Butyrate-producing probiotics are a recent discovery that has already shown great potential in improving gut health significantly. Jump on and read about this gut health superpower and how to get more of this good stuff in your life!
The connection between gut health and holistic well being is extremely underestimated. So much so that where I come from something as natural as popping is spoken about in ‘hush hush’ tones. As if it is criminal to poop!
This all goes to show just how much gut processes are ignored. Without a doubt, your gut processes are a vital sign of health, and gut issues are a major prerequisite to a host of other health issues.
Find Out More: Gut Health: 7 Reasons Why It’s Important
Butyrate-producing probiotics are a super important part of how your gut functions. They are indeed necessary and vital to grow and maintain a strong healthy gut. Jump on and read more about this gut health superpower and how to get more of it in your life!
Colonic Fermentation and Its Link to Human Health
Colonic fermentation is the process where anaerobic bacteria within your gut (probiotics) break down complex carbohydrates/fiber to short-chain fatty acids (SCFAs) like butyrate.
Since your body cannot process these complex carbohydrates on its own, it skillfully engages the good bacteria found in your colon to help! As a result, you feed the good bacteria in your gut and they feed you right back by producing these essential SCFA’s.
This relationship is symbiotic – ‘I scratch your back, you scratch mine’ kind of arrangement! What a win-win situation.
Colonic fermentation produces 3 different SCFAs namely:
Butyrate is the star of the show mainly because it plays a very important role in nourishing your gut.
Interestingly, butyrate does this by taking on a colonic salvage of calories that produces up to 5-10% of your body’s daily energy demand. As butyrate performs this function, it also provides up to 70% of the energy required for the epithelial cells that line the colon (colonocytes).
These colonocytes have the job of protecting your gut lining, preventing inflammation of your gastro-intestinal tract and protecting against the following diseases:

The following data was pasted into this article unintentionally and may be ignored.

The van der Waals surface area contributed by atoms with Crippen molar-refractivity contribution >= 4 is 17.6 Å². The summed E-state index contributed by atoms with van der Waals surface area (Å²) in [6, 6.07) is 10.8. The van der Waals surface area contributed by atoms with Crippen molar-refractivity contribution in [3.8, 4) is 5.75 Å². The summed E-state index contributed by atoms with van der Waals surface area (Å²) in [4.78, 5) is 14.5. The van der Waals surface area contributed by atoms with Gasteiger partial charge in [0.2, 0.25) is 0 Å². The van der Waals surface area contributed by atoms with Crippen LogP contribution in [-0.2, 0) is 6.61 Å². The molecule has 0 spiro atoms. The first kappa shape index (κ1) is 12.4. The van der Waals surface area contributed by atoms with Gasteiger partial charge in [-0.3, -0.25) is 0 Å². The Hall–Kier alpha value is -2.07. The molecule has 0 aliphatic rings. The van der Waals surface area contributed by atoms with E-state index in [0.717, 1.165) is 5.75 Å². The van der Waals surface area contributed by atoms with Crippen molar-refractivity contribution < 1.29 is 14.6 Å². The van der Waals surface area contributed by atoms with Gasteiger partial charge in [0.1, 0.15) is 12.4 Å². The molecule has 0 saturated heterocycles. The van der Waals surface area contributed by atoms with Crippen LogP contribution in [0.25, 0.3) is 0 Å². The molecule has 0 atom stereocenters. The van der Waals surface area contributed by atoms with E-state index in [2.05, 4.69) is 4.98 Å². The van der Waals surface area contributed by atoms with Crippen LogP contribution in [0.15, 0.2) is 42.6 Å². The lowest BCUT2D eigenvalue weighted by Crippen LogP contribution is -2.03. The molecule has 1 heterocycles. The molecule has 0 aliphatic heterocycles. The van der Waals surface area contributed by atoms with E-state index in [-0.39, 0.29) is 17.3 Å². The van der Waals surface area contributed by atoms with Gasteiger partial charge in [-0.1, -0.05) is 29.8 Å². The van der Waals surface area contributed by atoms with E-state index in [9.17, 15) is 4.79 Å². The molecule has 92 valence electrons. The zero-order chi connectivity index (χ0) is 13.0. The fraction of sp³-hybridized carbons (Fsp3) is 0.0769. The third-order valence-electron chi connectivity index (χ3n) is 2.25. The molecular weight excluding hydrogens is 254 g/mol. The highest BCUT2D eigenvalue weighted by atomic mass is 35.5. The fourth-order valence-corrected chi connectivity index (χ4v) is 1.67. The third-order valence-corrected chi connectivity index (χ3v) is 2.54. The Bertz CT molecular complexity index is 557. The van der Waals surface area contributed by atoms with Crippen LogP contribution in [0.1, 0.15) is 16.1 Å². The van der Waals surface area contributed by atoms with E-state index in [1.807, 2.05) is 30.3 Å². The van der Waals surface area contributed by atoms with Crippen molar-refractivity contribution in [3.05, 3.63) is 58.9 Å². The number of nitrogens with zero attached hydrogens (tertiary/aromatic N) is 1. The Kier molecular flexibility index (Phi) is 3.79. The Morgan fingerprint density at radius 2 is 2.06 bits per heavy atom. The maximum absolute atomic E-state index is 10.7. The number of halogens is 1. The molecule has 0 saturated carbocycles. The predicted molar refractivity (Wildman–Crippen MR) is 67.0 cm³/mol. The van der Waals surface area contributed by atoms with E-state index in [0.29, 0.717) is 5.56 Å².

- Ulcerative colitis
- Leaky gut syndrome
- Crohn’s disease
- Colorectal cancer (American Cancer Society estimates that 5% will get colorectal cancer in their lifetime)
- Metabolic syndromes (obesity, diabetes, chronic kidney disease and systemic inflammation)
List of Butyrate-Producing Probiotics
Believe it or not, your gut houses up to 160 species of bacteria. The major butyrate-producing probiotics come from the Phyla Firmicutes family which include:
- Roseburia spp.
- Eubacterium rectale spp.
- Faecalibacterium prausnitzii
Read more: What is Butyrate Used For?
What are the Dangers of Having Low Butyrate Levels?
Your gut microbiome is made of both good bacteria and bad (pathogenic) bacteria. Herein, butyrate is part of a very complex communication system. Essentially, the presence of butyrate tells your body that your good bacteria is on top of things. This alerts your immune system that all is well.
On the other hand, pathogenic bacteria do not produce butyrate. So if your butyrate levels are low, your body assumes the microbiome is being overtaken by bad bacteria. Similarly, the immune system then receives the message that all is certainly not well.
As a result, your body proceeds to attack by taking on inflammatory response. Now, inflammation whether low grade or chronic is not your friend!
Why? This is because inflammation is what introduces disease. For example, an inflamed gut can lead to Crohn’s Disease, just the same way inflamed lungs can lead to bronchitis or an inflamed liver can lead to fatty liver disease.
The surest way to know if your butyrate levels are low is to take a comprehensive digestive stool analysis ( CDSA). If you are unable to take a stool test, below are a few signs you may be low in butyrate:
- Leaky gut syndrome
- Chronic diarrhea
- Crohn’s disease
- Behavioral irregularities
- Upset microbiome balance
- Increased inflammation markers
- Reduced insulin sensitivity
Unfortunately, these signs are often seen when it’s too late and the disease has already been established. So the sooner you can boost your butyrate levels, the higher your chances of halting the progression of the disease.
Contributors to Low Butyrate Levels
The greatest contributor to low butyrate levels is a diet low in fiber. For example, the average American consumes only about 50% of the recommended daily intake of fiber.
Subsequently, low levels of fiber means that there is very little food for the good bacteria to feed on. If the good bacteria have little food, they are unable to produce sufficient butyrate. As a result, your microbial diversity is compromised.
In science-speak we call this dysbiosis, a microbiome imbalance where there is more bad bacteria.
To put it simply:
High-fiber/prebiotics → good bacteria/probiotics → plenty butyrate/postbiotics = a happy gut.